maurice mandelbaum (1908-1987)



Maurice Mandelbaum was for many years a Professor at Johns Hopkins University. He specialized in the philosophy of history, writing such works as The Problem of Historical Knowledge (1938) and The Anatomy of Historical Knowledge (1977). At the same time, he also produced works on ethics (The Phenomenology of Moral Experience, 1955), epistemology (Philosophy, Science and Sense-Perception, 1964) and the history of philosophy (History, Man and Reason, 1971). When he died in 1987, his last work, Purpose and Necessity in Social Theory was going to press.


Mandelbaum defended a form of historical objectivism, affirming that knowledge of the past is possible and is in fact the byproduct of a large part of the actual activity of practicing historians. He introduced the notion of the self-excepting fallacy, according to which the supporters of relativism cannot defend their claims by the appeal to their own (positive) arguments.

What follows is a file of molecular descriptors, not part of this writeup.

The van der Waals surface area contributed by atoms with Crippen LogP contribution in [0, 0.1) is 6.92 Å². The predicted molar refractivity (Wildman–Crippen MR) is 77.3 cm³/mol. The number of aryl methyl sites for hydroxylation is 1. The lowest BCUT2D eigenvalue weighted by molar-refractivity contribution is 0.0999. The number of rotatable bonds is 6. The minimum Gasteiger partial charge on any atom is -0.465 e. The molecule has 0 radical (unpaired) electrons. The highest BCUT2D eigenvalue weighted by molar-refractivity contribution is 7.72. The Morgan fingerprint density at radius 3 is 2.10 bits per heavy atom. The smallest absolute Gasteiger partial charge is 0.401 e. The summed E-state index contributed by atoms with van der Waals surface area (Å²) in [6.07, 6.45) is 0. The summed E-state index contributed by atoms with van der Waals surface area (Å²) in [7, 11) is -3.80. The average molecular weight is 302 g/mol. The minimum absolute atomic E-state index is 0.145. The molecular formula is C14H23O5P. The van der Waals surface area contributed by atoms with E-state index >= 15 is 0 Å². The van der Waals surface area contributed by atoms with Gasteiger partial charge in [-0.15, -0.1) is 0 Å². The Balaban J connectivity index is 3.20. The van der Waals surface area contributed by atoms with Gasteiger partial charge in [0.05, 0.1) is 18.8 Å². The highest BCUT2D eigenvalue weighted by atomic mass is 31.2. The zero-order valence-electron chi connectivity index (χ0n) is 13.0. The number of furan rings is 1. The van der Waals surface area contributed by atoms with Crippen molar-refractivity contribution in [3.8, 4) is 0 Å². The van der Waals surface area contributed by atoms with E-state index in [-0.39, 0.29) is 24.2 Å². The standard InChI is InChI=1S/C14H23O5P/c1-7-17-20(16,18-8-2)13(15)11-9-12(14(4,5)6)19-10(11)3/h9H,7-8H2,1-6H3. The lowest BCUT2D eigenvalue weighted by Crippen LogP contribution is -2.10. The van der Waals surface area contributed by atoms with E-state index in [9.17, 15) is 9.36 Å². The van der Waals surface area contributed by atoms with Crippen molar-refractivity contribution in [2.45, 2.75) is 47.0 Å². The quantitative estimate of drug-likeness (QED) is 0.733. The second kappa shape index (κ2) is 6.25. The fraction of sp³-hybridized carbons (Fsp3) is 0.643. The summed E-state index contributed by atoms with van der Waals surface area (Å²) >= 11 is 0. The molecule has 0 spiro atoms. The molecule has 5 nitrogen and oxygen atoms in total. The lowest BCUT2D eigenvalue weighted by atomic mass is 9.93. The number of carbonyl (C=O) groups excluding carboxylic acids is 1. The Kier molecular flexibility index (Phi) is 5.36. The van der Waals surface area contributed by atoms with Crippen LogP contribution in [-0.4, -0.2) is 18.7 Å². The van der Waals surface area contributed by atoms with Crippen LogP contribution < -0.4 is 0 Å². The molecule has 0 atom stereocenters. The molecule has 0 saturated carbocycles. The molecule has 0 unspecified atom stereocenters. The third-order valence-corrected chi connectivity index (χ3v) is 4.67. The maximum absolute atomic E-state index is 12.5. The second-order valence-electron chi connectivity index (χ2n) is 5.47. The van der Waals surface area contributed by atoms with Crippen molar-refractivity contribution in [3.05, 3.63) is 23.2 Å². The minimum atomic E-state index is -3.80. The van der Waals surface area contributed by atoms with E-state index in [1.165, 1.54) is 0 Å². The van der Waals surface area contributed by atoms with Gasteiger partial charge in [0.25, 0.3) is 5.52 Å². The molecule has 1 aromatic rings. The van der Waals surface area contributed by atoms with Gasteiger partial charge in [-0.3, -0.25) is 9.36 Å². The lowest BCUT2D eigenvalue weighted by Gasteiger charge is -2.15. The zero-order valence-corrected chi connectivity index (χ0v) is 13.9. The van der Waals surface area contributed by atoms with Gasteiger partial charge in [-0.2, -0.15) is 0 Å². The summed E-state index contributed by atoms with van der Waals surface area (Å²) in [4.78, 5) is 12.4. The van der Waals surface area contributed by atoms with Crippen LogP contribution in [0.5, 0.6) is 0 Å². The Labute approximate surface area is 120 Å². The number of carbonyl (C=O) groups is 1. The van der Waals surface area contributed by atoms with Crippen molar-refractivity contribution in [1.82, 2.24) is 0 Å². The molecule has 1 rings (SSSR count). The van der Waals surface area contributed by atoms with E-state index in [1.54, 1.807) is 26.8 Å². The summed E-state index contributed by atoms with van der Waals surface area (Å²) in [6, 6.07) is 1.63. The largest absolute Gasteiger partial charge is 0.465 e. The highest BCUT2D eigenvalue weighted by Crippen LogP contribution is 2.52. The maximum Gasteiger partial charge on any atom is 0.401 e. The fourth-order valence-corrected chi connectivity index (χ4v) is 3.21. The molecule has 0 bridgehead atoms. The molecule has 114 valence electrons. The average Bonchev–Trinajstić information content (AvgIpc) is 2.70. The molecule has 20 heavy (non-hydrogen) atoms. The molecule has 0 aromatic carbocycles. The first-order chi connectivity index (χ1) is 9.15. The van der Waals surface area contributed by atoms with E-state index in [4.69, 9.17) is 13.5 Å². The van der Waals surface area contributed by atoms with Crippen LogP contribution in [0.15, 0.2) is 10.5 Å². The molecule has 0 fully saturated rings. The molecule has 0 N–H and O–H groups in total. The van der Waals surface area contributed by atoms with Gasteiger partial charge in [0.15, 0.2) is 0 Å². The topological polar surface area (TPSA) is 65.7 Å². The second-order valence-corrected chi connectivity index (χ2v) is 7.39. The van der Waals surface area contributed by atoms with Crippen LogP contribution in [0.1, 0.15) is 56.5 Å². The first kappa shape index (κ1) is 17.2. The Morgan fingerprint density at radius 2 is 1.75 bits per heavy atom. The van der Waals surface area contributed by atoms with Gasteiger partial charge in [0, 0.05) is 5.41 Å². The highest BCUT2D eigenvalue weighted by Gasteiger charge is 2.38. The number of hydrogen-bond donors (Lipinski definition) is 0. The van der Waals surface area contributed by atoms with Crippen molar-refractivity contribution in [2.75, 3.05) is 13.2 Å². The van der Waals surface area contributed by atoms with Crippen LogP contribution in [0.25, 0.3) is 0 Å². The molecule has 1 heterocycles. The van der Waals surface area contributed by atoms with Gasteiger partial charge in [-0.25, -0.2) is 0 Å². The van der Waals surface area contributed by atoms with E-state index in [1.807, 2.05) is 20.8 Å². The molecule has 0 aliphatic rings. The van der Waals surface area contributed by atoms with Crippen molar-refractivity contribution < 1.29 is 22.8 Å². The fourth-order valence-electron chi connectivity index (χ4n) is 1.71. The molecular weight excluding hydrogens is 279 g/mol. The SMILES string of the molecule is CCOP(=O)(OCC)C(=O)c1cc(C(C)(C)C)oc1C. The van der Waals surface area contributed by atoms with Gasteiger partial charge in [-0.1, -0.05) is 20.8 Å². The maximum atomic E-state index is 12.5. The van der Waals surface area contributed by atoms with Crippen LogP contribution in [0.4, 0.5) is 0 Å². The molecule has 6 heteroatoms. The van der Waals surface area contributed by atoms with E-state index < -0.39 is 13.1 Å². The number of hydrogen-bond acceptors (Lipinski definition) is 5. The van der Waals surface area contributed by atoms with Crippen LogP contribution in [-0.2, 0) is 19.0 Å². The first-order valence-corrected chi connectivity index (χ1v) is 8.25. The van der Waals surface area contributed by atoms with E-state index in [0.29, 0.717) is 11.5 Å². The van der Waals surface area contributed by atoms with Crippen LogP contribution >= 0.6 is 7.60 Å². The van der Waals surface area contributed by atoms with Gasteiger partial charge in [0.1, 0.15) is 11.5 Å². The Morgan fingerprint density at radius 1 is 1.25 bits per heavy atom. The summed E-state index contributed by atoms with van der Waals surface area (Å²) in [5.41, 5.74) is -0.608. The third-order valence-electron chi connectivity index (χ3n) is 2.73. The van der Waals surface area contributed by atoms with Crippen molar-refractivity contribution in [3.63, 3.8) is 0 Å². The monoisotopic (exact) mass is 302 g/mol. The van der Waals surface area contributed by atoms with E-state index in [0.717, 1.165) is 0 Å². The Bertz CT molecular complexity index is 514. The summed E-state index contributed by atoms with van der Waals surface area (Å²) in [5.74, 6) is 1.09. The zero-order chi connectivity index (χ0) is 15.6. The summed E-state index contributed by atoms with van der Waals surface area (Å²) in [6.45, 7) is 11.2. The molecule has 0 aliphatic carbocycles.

Mandelbaum was influenced by gestalt psychology and was mentored by Wolfgang Koehler. Part of my work lies in demonstrating the debt of Mandelbaum to Koehler, so that the larger unity of his approach can be appreciated. Mandelbaum was always a careful thinker, never prone to aggrandized claims. This may have led to some neglect of his theories. However, recent work by Christopher Lloyd of Australia is giving Mandelbaum his due. It is no accident that Lloyd is a member of the contemporary school of "Critical Realism," centered around the personality of Roy Bhaskar, for there are important relationships between Mandelbaum's brand of radical critical realism and Bhaskarian Critical Realism.

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Bibliography of the Writings of Maurice Mandelbaum 




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